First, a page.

Investors Unload the Biggest Junk-Bond ETFs as Market Nosedives
(Bloomberg) -- A painful year for junk-bond ETFs just got worse.
Investors have pulled $2.6 billion from U.S.-listed exchange-traded funds tracking the high-yield market in December, bringing the total for 2018 to $9.6 billion and putting it on track for the first year of outflows ever. At least one trader sold nearly 4 million shares worth around $322 million of the iShares iBoxx High Yield Corporate Bond ETF, ticker HYG, on Thursday, while the SPDR Bloomberg Barclays High Yield Bond ETF, or JNK, had two block trades totaling around $617 million. Each fund shed about 8 percent of its assets.
A record 68.8 million shares of HYG worth $5.5 billion traded Thursday, more than six times the average daily turnover for the past five years. About 42 percent of its assets changed hands, the most ever. And investors moved 48.6 million shares of JNK worth $1.6 billion, more than quadruple the average daily turnover for the past five years.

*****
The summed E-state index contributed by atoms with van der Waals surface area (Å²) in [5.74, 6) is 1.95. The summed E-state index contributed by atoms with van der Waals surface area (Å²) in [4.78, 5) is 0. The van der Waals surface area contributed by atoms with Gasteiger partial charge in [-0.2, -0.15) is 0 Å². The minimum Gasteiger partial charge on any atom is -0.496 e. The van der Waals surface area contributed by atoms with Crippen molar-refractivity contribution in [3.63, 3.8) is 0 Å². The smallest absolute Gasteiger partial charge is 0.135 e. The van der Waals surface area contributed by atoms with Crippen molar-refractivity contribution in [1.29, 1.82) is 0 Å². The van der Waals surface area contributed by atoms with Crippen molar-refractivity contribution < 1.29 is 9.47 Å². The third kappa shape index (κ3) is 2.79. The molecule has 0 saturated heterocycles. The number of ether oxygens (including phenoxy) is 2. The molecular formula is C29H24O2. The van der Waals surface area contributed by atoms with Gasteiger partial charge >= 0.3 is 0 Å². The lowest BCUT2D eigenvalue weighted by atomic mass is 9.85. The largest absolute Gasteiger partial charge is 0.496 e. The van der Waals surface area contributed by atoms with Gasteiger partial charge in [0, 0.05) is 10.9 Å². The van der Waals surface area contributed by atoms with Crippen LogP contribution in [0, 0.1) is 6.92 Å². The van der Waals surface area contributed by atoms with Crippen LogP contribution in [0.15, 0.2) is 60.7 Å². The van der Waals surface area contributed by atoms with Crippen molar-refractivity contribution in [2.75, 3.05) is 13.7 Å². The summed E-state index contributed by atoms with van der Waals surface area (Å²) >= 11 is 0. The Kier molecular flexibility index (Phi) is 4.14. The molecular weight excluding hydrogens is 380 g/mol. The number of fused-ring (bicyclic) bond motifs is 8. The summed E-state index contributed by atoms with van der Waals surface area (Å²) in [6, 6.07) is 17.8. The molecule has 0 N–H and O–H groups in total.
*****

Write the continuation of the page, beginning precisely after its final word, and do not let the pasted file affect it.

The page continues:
It’s the latest sign that investor fears about trade disputes, rising interest rates and a possible shutdown of the U.S. government are spreading beyond imploding stocks to other risky corners of the financial markets. The Bloomberg Barclays US Corporate High Yield Index has declined more than 4.5 percent in the fourth quarter, on pace for its worst quarter since 2015.
“Outflows in HYG and JNK have been building for months,” said Christian Fromhertz, chief executive officer of Tribeca Trade Group. “Yesterday’s volume felt like a capitulation.”
The U.S. junk bond index spread flared to 508 basis points Thursday after equity and oil markets tanked, marking the biggest increase since 2011.
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